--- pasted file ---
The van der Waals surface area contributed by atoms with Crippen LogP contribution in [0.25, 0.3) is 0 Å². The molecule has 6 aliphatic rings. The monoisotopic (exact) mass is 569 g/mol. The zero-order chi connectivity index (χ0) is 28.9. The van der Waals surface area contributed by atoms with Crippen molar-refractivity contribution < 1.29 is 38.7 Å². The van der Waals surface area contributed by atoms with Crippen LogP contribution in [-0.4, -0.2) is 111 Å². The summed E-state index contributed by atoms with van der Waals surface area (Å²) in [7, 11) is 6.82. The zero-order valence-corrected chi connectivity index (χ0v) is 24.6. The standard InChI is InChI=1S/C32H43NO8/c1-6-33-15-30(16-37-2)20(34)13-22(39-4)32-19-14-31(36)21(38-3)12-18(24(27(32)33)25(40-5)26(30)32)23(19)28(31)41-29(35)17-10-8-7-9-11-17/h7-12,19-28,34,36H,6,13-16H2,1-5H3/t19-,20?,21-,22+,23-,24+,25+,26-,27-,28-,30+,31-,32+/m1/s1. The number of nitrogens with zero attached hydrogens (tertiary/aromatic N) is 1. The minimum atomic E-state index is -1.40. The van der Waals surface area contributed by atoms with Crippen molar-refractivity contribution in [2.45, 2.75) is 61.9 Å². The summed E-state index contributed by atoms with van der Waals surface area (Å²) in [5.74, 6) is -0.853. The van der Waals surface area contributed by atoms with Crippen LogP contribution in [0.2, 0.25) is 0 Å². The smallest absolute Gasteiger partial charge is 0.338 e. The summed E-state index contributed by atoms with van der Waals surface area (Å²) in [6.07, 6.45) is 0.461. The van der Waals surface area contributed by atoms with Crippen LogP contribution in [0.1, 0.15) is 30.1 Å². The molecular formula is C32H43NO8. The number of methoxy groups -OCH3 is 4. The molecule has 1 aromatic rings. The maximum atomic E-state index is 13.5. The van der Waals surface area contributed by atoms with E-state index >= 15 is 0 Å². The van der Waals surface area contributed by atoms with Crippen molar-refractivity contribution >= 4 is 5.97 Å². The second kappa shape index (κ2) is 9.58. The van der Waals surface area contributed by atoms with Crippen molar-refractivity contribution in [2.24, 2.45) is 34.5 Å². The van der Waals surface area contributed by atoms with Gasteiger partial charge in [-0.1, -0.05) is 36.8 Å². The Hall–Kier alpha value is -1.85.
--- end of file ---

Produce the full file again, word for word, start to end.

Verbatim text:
The van der Waals surface area contributed by atoms with Crippen LogP contribution in [0.25, 0.3) is 0 Å². The molecule has 6 aliphatic rings. The monoisotopic (exact) mass is 569 g/mol. The zero-order chi connectivity index (χ0) is 28.9. The van der Waals surface area contributed by atoms with Crippen molar-refractivity contribution < 1.29 is 38.7 Å². The van der Waals surface area contributed by atoms with Crippen LogP contribution in [-0.4, -0.2) is 111 Å². The summed E-state index contributed by atoms with van der Waals surface area (Å²) in [7, 11) is 6.82. The zero-order valence-corrected chi connectivity index (χ0v) is 24.6. The standard InChI is InChI=1S/C32H43NO8/c1-6-33-15-30(16-37-2)20(34)13-22(39-4)32-19-14-31(36)21(38-3)12-18(24(27(32)33)25(40-5)26(30)32)23(19)28(31)41-29(35)17-10-8-7-9-11-17/h7-12,19-28,34,36H,6,13-16H2,1-5H3/t19-,20?,21-,22+,23-,24+,25+,26-,27-,28-,30+,31-,32+/m1/s1. The number of nitrogens with zero attached hydrogens (tertiary/aromatic N) is 1. The minimum atomic E-state index is -1.40. The van der Waals surface area contributed by atoms with Crippen molar-refractivity contribution in [2.45, 2.75) is 61.9 Å². The summed E-state index contributed by atoms with van der Waals surface area (Å²) in [5.74, 6) is -0.853. The van der Waals surface area contributed by atoms with Crippen LogP contribution in [0.2, 0.25) is 0 Å². The smallest absolute Gasteiger partial charge is 0.338 e. The summed E-state index contributed by atoms with van der Waals surface area (Å²) in [6.07, 6.45) is 0.461. The van der Waals surface area contributed by atoms with Crippen LogP contribution in [0.1, 0.15) is 30.1 Å². The molecular formula is C32H43NO8. The number of methoxy groups -OCH3 is 4. The molecule has 1 aromatic rings. The maximum atomic E-state index is 13.5. The van der Waals surface area contributed by atoms with E-state index >= 15 is 0 Å². The van der Waals surface area contributed by atoms with Crippen molar-refractivity contribution >= 4 is 5.97 Å². The second kappa shape index (κ2) is 9.58. The van der Waals surface area contributed by atoms with Crippen molar-refractivity contribution in [2.24, 2.45) is 34.5 Å². The van der Waals surface area contributed by atoms with Gasteiger partial charge in [-0.1, -0.05) is 36.8 Å². The Hall–Kier alpha value is -1.85.